Sunday, April 13, 2014

Bruno Rossi

Bruno Benedetto Rossi was born on April 13, 1905 in Venice, Italy. His father, Rino, was an electrical engineer and had taken part in the electrification of Venice. Rossi was educated at home until he was 14, after which he attended ginasio (gymnasium) and liceo (high school) in Venice. He began his university studies at the University of Padua and finished his laurea (doctorate) at the University of Bologna in 1927. In 1928 Rossi took a job as an assistant at the Physics Institute of the University of Florence. Initially Rossi was at a loss to find a project to work on with the limited resources of the institute, but after reading a paper on cosmic rays, Rossi began studying them and developed an improved instrument, called a coincidence circuit, allowing him to study them. The instrument consisted of two Geiger counters, one mounted above the other, where metal plates could be inserted in between. By varying the type and thickness of the metal plates Bruno could determine the penetrating power of the cosmic rays.

Cosmic rays are charged atomic particles that bombard the Earth originating from the supernovas of large stars and in smaller amounts from active galactic centers. The surface of the Earth is protected from these charged particles by the Earth's atmosphere and magnetic field, although some reach the Earth's surface. Life on Earth would not survive were it not for this protection. Initially these particles were believed to be a form of electromagnetic radiation, but in 1927 Jacob Clay measured the amount of rays detected as he voyaged from Netherlands to Java and reported that the amount of rays hitting the Earth's surface changed with latitude with a minimum at the equator. This demonstrated that the "rays" were not photons and must be charged particles that were deflected by the Earth's magnetic field.

In 1932 Rossi became a professor of experimental physics at the University of Padua. In 1938 he was dismissed from his professorship because he was Jewish. After  a brief stays at the Bohr Institute in Copenhagen and University of Manchester, Rossi emigrated to the United States where he took a position at Cornell University in 1940. In 1943 Rossie joined the Manhattan Project in Los Alamos, New Mexico where he was co-chair, with Hans Straub, of the "detector group", which was responsible for designing detectors used by the scientists developing the atomic bomb.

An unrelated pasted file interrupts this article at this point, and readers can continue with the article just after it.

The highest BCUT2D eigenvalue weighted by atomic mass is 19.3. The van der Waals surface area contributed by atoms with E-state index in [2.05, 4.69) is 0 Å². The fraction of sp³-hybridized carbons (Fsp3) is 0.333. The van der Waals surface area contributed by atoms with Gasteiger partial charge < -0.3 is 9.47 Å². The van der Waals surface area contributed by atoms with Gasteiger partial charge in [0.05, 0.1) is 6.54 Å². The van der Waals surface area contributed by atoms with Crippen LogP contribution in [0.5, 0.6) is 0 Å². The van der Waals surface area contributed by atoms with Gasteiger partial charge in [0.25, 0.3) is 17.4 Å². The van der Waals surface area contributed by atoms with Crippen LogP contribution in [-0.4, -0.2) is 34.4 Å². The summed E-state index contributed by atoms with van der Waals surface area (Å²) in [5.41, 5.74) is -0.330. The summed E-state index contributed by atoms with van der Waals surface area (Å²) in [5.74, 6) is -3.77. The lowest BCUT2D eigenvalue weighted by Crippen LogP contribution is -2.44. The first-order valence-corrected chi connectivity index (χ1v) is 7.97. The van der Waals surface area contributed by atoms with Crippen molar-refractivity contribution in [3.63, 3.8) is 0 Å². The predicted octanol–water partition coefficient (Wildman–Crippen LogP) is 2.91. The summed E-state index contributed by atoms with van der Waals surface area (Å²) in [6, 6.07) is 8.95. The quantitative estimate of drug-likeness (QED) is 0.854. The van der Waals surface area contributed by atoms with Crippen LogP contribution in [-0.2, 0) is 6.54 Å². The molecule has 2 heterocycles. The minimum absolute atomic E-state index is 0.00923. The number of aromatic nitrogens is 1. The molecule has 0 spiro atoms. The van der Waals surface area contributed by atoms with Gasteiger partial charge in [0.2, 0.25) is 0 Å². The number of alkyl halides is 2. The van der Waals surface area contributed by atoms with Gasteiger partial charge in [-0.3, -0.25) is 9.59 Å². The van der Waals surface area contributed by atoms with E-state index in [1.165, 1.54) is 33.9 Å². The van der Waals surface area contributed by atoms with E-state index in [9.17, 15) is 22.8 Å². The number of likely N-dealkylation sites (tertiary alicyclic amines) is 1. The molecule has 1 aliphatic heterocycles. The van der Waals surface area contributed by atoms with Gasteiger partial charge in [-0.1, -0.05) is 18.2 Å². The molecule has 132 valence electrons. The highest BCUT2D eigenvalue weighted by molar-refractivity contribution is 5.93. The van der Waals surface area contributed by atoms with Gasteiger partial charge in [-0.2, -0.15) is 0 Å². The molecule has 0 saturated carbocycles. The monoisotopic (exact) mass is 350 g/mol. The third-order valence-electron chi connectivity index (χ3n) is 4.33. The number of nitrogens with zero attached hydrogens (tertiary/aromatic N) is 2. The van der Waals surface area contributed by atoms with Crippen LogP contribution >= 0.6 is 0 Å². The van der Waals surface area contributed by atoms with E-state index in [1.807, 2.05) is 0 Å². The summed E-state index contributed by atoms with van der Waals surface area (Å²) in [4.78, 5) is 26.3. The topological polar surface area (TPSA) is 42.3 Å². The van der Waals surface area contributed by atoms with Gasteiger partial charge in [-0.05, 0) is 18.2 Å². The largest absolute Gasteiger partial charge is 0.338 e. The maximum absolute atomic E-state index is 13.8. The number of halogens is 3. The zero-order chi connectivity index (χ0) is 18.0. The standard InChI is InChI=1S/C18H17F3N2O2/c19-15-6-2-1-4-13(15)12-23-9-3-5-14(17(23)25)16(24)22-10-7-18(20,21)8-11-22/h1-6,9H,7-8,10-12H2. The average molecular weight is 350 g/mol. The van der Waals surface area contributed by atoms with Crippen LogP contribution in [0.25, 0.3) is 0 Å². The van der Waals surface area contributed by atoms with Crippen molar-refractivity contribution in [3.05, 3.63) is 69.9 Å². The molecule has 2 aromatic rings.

In 1946 Rossi took a professorship at the Massachusetts Institute of Technology at the new Laboratory of Nuclear Science. At MIT Rossi focused on studying newly discovered subatomic particles. Rossi focused on developing detectors that could be launched into space to study cosmic rays that are not affected by the Earth's atmosphere and magnetic field. Rossi retired in 1970, but continued teaching. Awards won by Rossi include the Rumford Prize from the American Academy of Arts and Sciences (1976), the Elliot Cresson Medal from the Franklin Institute (1974) and the National Medal of Science (1985). Rossi was also awarded honorary doctorates from the Universities of Palermo, Durham, and Chicago.

Rossi died on November 21, 1993, suffering a cardiac arrest.


Clark, George W.; "Bruno Benedetto Rossi: 1905-1993"; in Biographical Memoirs Vol. 75 (1997) National Academy Press

Clark, George W.; "The Contributions of Bruno B. Rossi to Particle Physics and Astrophysics"; Retrieved from:

Bruno Rossi Wikipedia Entry


Sunday, April 6, 2014

Feodor Lynen

Feodor Felix Konrad Lynen was born on April 6, 1911 in Munich, Germany. His father, Wilhelm Lynen, was a professor of mechanical engineering and his mother, Frieda, was the daughter of an industrialist. Lynen completed his primary and secondary education in Munich and attended Munich University studying chemistry. He completed his Ph.D. in 1937 with a dissertation identifying the toxic substance in amanita mushrooms. After graduation Lynen remained at Munich University becoming a chemistry lecturer in 1942, an assistant professor in 1947, and biochemistry professor in 1953. When World War II broke out Lynen was exempt because of injuries he sustained in a skiing accident. In 1956 he became director of the Max Plank institute for Cellular Chemistry.

Lynen's research dealt with determining the biochemical pathways by which cells produce fatty acids and sterols. Working with Konrad Bloch, he discovered the pathway by which cholesterol is synthesized. Later he determined the structure of acytel-coenzyme A. Acetyl-CoA is an important biochemical intermediate. It feeds two carbon acetic acid fragments from glycolysis (the initial steps by which cells break down glucose) into the citric acid cycle to generate cellular energy. It also is the basis of fatty acid and cholesterol synthesis using the two carbon acetate to build longer carbon chains to store energy or produce bigger carbon molecules. For their work Lynen and Bloch were awarded the Nobel Prize in Physiology and Medicine in 1964.

Other awards won by Lynen include the Grand Cross of Merit with Star and Sash of the Federal Republic of Germany in 1965, Norman Medal of the German Society for Fat Research in 1967, the Pour le mérite für Wissenschaften und Künste in 1971, and the Austrian Decoration for Science and Art in 1972.

Lynen died on August 6, 1979.


Kresge, Nichole, Simoni, Robert D., and Hill, Robert L.; "Biotin Dependent Enzymes: the Work of Feodor Lynen"; Journal of Biological Chemistry (2009)284:e6-e7

Feodor Lynen Nobel Biography

Feodor Lynen Wikipedia Entry